An upsurge of activity at a venue in downtown Los Angeles – the 2,000-capacity Orpheum Theatre – caught Pollstar’s attention. The venue averages a trickle of shows each year but now there’s a slate of them on the books through December.
It’s not a Live Nation venue nor an AEG one. It didn’t just reopen after renovations. There’s really nothing new to the place – yet, all of a sudden, instead of six shows a year, the Orpheum is hosting several a week.
Between now and December, The Black Crowes, Devendra Banhart, P.J. Harvey, Dashboard Confessional, Ben Harper, HIM, Iron & Wine, John Butler Trio, Andrew Bird and others are playing the theatre.
The Orpheum, which is on California’s registry of historic places, got a facelift in 2001 but that was the most significant change this century. So what made the difference?
"Has it taken me six years to get where I’m at? Yes," owner Steve Needleman told Pollstar. "I think there’s a recognition by the agents in L.A. that the Orpheum is a great place to go see a show. I tried for four years to get people in the door. It was a slow process."
Likewise, the major promoters are beginning to view the room as a viable alternative to venues they may own or have exclusivity on, Needleman added.
Oh, and there’s one other reason.
"I have an exclusive agreement with Bill Silva," the owner said. But it’s an agreement that includes another agreement with Paul Tollett. "I have a long-term relationship with Goldenvoice going back to when I ran the Grand Olympic Auditorium [in Hollywood] back in the ’90s. Goldenvoice is also putting in a tremendous amount of shows."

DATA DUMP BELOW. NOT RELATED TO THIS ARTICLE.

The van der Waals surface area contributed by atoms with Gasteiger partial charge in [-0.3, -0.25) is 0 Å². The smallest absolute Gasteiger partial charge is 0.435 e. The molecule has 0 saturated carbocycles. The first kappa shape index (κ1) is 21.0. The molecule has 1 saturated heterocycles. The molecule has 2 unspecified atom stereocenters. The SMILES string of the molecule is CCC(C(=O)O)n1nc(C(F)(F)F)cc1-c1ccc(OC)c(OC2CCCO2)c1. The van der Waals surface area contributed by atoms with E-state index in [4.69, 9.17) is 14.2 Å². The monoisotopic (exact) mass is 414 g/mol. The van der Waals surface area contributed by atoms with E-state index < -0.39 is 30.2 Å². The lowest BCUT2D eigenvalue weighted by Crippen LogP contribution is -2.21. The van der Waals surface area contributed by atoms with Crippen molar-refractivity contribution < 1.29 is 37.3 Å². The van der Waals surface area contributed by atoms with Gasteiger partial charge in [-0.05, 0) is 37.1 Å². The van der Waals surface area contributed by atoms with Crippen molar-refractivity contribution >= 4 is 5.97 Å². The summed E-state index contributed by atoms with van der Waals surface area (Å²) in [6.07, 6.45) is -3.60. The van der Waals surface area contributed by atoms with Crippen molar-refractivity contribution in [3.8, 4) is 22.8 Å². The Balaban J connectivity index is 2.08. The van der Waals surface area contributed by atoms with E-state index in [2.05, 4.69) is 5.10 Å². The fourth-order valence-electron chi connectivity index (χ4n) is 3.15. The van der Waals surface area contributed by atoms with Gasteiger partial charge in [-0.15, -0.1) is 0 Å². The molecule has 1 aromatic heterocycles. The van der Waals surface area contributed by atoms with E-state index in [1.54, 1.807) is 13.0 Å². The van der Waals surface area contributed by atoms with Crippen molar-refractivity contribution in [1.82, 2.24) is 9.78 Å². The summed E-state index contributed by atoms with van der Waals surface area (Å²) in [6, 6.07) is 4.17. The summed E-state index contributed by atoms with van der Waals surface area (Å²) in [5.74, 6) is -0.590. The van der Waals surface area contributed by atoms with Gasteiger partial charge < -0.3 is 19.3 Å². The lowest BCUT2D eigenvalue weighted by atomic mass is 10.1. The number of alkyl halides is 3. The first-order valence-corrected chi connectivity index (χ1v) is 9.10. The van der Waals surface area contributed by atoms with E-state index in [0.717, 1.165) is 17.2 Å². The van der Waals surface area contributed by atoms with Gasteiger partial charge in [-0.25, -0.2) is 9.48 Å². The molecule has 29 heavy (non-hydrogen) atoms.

Nederlander is also co-promoting the Ben Harper date with Silva, so the recognition of the Orpheum is taking off, the owner said. It began about three years ago when Goldenvoice’s Donna Busch brought in Bright Eyes.
There’s yet another factor, which can be easily gauged by the photo accompanying this story: the venue is stunning.
"I think I offer a unique opportunity in LA for a sit-down theatre as everything else is turning into dance floors," Needleman said, mentioning a couple of iconic venues in L.A. that have removed their floor seating. "I think I have a nice 1920s vaudevillian, French Baroque environment where you can come in and put on a great show."